Robert Lawson in 1880 made first diagnosis of appendicitis and then removed the inflamed appendix through surgical operation. However, Reginald Heber in 1886 published his study on the appendicitis and hence named the procedure appendectomy. In 1889, Tait split open and drained the inflamed appendix without removing it from the body.

Non-operative management:

Intravenous antibiotics are used to delay the onset of blood poisoning. A growing research has recently suggested that antibiotics may play a role in the treatment of acute appendicitis but this is still a controversial topic because treatment with antibiotics may fail.

Operative treatment:

The basic treatment of appendicitis usually requires the removal of inflamed appendix through a minor operation called appendectomy.

New surgical technology:

Single incision laparoscopic surgery and low cost single incision technique have been described recently for appendicitis. It can be done with cheap inexpensive equipment showing satisfactory functional and cosmetic results. Natural orifice transluminal endoscopic surgery is a technological adaptation of laparoscopy.

Complications in appendicitis:

If appendix left untreated there is a higher risk that appendix will rupture. When the appendix burst it spread out bacteria and debris into the abdominal cavity.

This can lead to a serious inflammation of the abdominal cavity linings (peritoneum) called peritonitis, followed by a shock and sometimes causes death. Peritoneum is a silk like membrane that lines the abdominal cavity.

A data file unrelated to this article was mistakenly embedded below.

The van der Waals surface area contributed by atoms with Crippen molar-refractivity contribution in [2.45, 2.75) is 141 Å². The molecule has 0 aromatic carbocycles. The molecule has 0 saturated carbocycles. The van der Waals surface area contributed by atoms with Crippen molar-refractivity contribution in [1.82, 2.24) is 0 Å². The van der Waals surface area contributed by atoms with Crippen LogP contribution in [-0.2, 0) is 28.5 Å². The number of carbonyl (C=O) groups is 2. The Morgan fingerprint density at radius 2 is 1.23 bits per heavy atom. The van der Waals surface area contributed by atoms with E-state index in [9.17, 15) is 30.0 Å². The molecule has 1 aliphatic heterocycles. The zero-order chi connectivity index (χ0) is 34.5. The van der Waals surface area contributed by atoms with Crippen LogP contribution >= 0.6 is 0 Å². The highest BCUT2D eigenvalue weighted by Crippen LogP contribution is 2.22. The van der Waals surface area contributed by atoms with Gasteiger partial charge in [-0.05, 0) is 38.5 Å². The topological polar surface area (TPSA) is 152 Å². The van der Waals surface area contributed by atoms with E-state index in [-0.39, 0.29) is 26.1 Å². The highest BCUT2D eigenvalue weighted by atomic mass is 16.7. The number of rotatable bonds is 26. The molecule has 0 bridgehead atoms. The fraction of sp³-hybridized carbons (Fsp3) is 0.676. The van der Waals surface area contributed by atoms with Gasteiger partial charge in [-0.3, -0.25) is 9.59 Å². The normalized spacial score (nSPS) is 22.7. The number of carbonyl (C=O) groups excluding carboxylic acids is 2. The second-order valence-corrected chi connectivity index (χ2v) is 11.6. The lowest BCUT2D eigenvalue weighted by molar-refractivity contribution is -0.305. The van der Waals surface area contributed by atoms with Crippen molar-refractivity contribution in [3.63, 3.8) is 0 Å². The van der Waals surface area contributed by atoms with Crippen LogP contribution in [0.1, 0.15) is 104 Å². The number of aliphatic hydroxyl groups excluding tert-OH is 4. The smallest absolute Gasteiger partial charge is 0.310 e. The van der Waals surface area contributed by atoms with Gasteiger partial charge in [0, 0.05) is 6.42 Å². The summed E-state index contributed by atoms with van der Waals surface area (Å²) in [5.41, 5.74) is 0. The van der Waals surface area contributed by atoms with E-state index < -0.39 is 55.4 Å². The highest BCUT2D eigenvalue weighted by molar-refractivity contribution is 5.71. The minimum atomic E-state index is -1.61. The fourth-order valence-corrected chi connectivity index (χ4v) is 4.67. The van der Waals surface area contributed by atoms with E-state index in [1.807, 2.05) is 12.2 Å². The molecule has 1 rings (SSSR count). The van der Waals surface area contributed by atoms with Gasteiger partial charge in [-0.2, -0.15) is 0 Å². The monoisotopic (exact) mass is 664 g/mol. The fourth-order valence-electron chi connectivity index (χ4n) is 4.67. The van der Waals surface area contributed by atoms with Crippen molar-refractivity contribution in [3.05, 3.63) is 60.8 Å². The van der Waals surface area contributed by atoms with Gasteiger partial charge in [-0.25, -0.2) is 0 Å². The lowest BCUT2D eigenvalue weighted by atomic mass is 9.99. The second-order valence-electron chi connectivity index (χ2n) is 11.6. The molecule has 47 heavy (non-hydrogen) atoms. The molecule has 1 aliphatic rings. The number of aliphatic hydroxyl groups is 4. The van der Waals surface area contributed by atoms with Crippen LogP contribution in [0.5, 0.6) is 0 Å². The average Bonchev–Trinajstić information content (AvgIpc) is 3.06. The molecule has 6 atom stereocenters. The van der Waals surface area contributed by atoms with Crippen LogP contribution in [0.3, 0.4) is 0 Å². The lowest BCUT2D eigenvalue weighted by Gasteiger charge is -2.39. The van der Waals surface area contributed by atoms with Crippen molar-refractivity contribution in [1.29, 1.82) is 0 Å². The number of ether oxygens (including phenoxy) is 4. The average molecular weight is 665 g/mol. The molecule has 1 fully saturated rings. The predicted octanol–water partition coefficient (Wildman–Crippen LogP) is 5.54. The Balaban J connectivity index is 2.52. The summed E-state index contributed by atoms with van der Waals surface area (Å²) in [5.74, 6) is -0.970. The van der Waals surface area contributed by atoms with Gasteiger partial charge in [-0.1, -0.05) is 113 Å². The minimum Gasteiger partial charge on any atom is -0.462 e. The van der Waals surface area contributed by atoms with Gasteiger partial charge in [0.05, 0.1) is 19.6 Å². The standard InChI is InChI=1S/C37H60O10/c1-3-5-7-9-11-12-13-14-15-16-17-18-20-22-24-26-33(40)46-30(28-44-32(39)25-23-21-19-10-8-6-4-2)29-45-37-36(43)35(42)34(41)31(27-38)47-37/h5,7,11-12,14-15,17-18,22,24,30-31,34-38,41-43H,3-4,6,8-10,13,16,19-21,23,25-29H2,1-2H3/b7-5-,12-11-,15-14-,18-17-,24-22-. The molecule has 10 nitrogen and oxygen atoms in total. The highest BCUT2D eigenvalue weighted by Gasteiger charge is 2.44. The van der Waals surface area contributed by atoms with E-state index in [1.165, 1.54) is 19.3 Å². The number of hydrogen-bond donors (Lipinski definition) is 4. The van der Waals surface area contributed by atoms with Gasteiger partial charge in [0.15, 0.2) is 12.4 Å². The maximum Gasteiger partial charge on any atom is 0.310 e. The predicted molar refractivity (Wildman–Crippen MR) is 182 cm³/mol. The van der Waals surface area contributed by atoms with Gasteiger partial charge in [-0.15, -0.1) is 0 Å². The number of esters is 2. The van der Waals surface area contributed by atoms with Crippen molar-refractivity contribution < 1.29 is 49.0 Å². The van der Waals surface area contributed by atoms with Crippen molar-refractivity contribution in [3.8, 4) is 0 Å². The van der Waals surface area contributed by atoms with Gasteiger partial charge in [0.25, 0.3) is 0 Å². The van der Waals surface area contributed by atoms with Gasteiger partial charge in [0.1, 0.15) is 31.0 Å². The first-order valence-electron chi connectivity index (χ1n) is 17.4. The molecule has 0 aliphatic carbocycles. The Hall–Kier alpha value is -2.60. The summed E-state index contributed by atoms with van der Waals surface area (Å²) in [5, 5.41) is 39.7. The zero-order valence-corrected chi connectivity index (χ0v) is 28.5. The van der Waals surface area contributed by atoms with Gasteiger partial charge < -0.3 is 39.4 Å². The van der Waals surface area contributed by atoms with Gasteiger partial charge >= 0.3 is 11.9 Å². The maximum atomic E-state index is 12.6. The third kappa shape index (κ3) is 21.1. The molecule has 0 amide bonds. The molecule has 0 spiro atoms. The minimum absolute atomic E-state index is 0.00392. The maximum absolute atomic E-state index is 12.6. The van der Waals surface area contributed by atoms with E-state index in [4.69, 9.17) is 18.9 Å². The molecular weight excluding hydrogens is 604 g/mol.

Prevention from appendicitis:

There is no proven way to prevent appendicitis. Eating a high fiber diet including whole grains, fruits and vegetables may help in the prevention.

Frequently asked question (FAQS):

Following are the frequently asked questions related to appendicitis;

Is there any clear causes of appendicitis?

No, there is no single causes of appendicitis but have many possible causes vary person to person.

Can appendicitis be fatal?

Yes, appendicitis is an emergency if not treated on time it can be fatal.

Which person is most likely to develop appendicitis?

In United States there are approximately 250,000 cases of appendicitis each year. People between the ages of 10 – 30 years may develop appendicitis. Some studies show that men have slightly higher rate of appendicitis as compare to women.

Conclusion:

Appendicitis is a condition that is very common in the modern world having minimum complications. Appendicitis is an emergency which need quick treatment, usually removing of the appendix through surgery.

Depends on the symptoms, appendicitis sometimes is treated with antibiotics. There are several ways to diagnose appendicitis which includes ultrasound, CT scan, MRI scan, blood and urine tests.

How to get rid of appendix